Sam­mons pulled one of the min­ers aside to record a short mes­sage for Ojeda’s Face­book page. “This is a chance to let peo­ple know what your lives are like and what you’re go­ing through,” she said. She held up Ojeda’s phone and pressed record.

“I pray ev­ery­one across the na­tion sees us and don’t just put us in the cat­e­gory of dumb old coal min­ers,” the man said.

On a rare day off from Ojeda and the cam­paign, Sam­mons was driv­ing through Gil­bert, the coal town where she grew up.

“That used to be a gro­cery store,” she said, point­ing to an empty build­ing. “That was a hard­ware store. This used to be a flower shop.”

Sam­mons rolled to a stop in front of a bat­tered bun­ga­low where she lived un­til the fifth grade. Her fa­ther, who she said spent time in prison, stayed there now. “My dad just lives day-to­day,” she said. Sam­mons lives with her aunt and un­cle, who raised her and help her look af­ter her son.

She pointed to a rot­ting porch. “Dad was so proud when he built that for my mom,” she said. “Now you see it’s caved in.”

She knocked on the door. No an­swer. Sam­mons headed to McDon­ald’s to talk with the restau­rant man­ager, who had been her boss in high school. Now he was one of her sound­ing boards in a dis­trict where polling is no­to­ri­ously un­re­li­able.

She asked about Ojeda. “I’m kind of on the fence,” the man­ager said. “I like him but he’s the wrong party.”

And she asked about Miller, who rarely talks to the me­dia and has de­clined to de­bate Ojeda. “I don’t hear noth­ing from her,” the man­ager said. “I need to Google that girl and learn some­thing about her.” (Miller did not re­spond ques­tions for this story.)

Sam­mons asked her former boss which was more im­por­tant to him: A con­gress­man who un­der­stood his life and would fight for him or keep­ing the Repub­li­can ma­jor­ity in Congress. “Keep­ing the ma­jor­ity,” he said. Sev­en­teen days un­til Elec­tion Day. Ojeda and his team gath­ered to make the last batch of four cam­paign ads. On that first shoot, 11 months ear­lier, the crew con­sisted of only Sam­mons and Belcher.

Now it was about a dozen peo­ple, in­clud­ing the di­rec­tor, who had flown in from Wash­ing­ton.

Ojeda and the team ran through the spots with the di­rec­tor, in an Amherst Col­lege base­ball cap, coach­ing the can­di­date, in his 82nd Air­borne Di­vi­sion T-shirt.

“A touch more en­ergy this time,” he told Ojeda.

“Move your left arm down,” he prod­ded.

“A lit­tle grav­i­tas,” the di­rec­tor coun­seled.

One of the ads was de­signed to blunt Trump’s recent crit­i­cism of Ojeda as a “wacky” and “stone cold crazy.” Ojeda’s ini­tial, off-the-cuff re­sponse had been to em­brace the la­bel.

“If I’m crazy . . . be­cause it’s hard for me to sleep at night know­ing that we got kids who go to bed hun­gry, then I’ll be a crazy wacky,” he thun­dered in a cell­phone video that Sam­mons posted to Ojeda’s Face­book page.

In the scripted ad, Ojeda was more mea­sured, not­ing that he had voted for Trump in 2016 “be­cause he came here and said he would help.” He promised to “work with the pres­i­dent when he puts West Virginia first.”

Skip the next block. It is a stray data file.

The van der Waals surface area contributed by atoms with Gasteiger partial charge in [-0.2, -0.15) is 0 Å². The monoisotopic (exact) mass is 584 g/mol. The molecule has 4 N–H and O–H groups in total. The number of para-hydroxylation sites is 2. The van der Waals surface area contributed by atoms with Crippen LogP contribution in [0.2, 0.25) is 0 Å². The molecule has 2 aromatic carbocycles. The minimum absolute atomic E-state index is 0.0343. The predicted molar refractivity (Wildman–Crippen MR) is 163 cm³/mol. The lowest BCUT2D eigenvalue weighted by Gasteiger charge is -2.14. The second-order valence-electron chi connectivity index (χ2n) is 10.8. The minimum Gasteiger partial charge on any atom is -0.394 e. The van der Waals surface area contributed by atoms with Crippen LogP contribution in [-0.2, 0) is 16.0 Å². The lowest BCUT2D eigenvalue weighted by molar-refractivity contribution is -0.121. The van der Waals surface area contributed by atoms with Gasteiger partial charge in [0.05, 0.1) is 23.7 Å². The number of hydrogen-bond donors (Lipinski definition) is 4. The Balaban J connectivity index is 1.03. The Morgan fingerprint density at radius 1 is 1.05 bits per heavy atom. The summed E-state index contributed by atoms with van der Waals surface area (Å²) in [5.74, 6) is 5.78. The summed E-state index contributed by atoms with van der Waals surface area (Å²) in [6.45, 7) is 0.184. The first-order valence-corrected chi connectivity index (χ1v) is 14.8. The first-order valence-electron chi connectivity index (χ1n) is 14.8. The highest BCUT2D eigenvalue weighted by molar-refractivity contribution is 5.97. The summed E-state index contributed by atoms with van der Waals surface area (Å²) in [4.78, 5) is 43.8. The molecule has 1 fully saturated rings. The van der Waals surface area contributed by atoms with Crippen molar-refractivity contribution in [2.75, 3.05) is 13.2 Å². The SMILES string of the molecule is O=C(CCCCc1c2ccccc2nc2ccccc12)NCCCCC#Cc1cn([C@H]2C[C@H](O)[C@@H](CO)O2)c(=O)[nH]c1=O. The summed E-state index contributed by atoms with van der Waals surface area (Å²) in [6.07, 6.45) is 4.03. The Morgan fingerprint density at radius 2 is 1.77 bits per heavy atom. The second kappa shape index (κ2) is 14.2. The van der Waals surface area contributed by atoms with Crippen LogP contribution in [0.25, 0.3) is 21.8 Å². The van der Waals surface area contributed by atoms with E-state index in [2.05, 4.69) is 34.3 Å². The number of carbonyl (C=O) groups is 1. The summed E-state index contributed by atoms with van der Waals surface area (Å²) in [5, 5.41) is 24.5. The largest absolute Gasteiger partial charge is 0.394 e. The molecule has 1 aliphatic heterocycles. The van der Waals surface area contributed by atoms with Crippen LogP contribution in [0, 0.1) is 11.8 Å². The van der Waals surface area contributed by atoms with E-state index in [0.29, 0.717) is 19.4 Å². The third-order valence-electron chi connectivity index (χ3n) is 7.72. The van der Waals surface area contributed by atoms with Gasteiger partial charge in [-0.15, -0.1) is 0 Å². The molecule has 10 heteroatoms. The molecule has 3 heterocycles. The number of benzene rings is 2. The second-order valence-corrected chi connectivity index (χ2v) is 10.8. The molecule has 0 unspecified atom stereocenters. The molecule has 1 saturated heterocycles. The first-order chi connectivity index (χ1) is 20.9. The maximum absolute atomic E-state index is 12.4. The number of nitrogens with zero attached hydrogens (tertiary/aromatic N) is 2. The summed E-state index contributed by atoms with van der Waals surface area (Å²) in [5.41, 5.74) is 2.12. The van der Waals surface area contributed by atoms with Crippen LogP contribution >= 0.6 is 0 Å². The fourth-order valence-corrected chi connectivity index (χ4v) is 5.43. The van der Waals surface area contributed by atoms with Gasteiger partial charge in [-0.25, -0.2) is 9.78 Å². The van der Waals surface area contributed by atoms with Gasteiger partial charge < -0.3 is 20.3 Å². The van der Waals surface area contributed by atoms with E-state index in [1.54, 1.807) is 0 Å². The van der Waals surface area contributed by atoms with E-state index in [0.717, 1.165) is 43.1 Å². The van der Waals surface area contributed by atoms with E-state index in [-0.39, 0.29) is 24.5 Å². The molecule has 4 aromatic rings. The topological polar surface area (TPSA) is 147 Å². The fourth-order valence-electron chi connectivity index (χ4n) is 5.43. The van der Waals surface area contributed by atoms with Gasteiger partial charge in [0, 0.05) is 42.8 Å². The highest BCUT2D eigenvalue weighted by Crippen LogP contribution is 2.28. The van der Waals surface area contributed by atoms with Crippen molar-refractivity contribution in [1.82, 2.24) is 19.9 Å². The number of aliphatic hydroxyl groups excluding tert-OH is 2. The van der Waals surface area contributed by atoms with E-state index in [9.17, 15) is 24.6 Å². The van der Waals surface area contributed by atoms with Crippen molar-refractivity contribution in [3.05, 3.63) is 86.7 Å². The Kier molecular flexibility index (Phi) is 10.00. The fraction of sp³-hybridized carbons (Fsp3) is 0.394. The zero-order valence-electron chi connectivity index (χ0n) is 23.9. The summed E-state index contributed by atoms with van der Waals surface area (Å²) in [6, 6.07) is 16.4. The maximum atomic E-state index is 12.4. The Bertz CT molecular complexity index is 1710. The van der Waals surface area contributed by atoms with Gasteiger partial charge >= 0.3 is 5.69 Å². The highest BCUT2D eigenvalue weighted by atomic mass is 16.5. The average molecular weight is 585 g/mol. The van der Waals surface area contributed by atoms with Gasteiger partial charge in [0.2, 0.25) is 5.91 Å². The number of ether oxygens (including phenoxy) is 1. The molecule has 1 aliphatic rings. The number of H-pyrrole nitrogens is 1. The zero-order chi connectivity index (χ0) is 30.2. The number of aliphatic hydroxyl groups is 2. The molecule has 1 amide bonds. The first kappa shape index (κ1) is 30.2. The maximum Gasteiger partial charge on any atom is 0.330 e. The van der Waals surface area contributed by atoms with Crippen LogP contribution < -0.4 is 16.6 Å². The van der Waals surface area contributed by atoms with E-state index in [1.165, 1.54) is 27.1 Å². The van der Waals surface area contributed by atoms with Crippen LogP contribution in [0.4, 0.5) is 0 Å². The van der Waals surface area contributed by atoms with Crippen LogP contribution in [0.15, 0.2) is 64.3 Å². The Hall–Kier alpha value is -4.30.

A few days later, Ojeda and Sam­mons watched the fin­ished prod­uct from the Wash­ing­ton team. Ojeda wanted an ad that con­nected to south­ern West Virginia’s work­ing-class roots and its long his­tory of la­bor un­rest. “There’s a deep sense of pride that goes back cen­turies to the mine wars and be­ing on the front lines of work­ing-class is­sues like the teach­ers strike,” Sam­mons said.

The ads from the Wash­ing­ton team didn’t cap­ture that spirit, Sam­mons wor­ried.

In the fi­nal days of his cam­paign, Ojeda had all the money he would ever need to make a pol­ished po­lit­i­cal ad. He de­cided the best move was to re­turn to the mo­ment when no one took his cam­paign se­ri­ously, when he had only a few thou­sand dol­lars in the bank.

He asked Sam­mons to call Belcher, the former coal miner who made his first video. “We want an ad that wraps up the last year,” she told him in late Oc­to­ber.

Could he pull all of that to­gether in a 30-sec­ond clos­ing spot?

Belcher had more than four hours of in­ter­views with Ojeda from the De­cem­ber ad shoot and sec­ond ses­sion in May. He had also filmed Ojeda lift­ing weights and ral­ly­ing teach­ers and com­mu­ni­ca­tions work­ers dur­ing sep­a­rate strikes in Fe­bru­ary.

All that footage went into the spot, which took a half day to make.

“I wanted it look like a ‘Bat­man’ trailer,” Belcher said, “not an ad for Congress.”

Ojeda saw it and in­stantly de­cided to go with it.

“I’m sick and tired of the same pa­per cutout politi­cians,” the can­di­date thun­ders in the open­ing line of the new ad. It ends with him cheer­ing on the strik­ing teach­ers at the Capi­tol.

“I will stand with the work­ing­class ci­ti­zens over all else,” he yells to them. “West Virginia built this na­tion . . . we de­serve re­spect.”

The com­mer­cial fades out with a shot of Ojeda and his son stand­ing atop a mountain.

“Win or lose,” Sam­mons said a few hours af­ter the fi­nal de­ci­sion had been made. “That’s the mes­sage we want to close on.”



CLOCK­WISE FROM TOP: Richard Ojeda speaks at a union hall in Smithers, W.Va. The Army vet­eran’s tat­toos honor sol­diers he served with. Aide Madalin Sam­mons wor­ried that con­sul­tants were mak­ing Ojeda sound too much like a con­ven­tional politi­cian.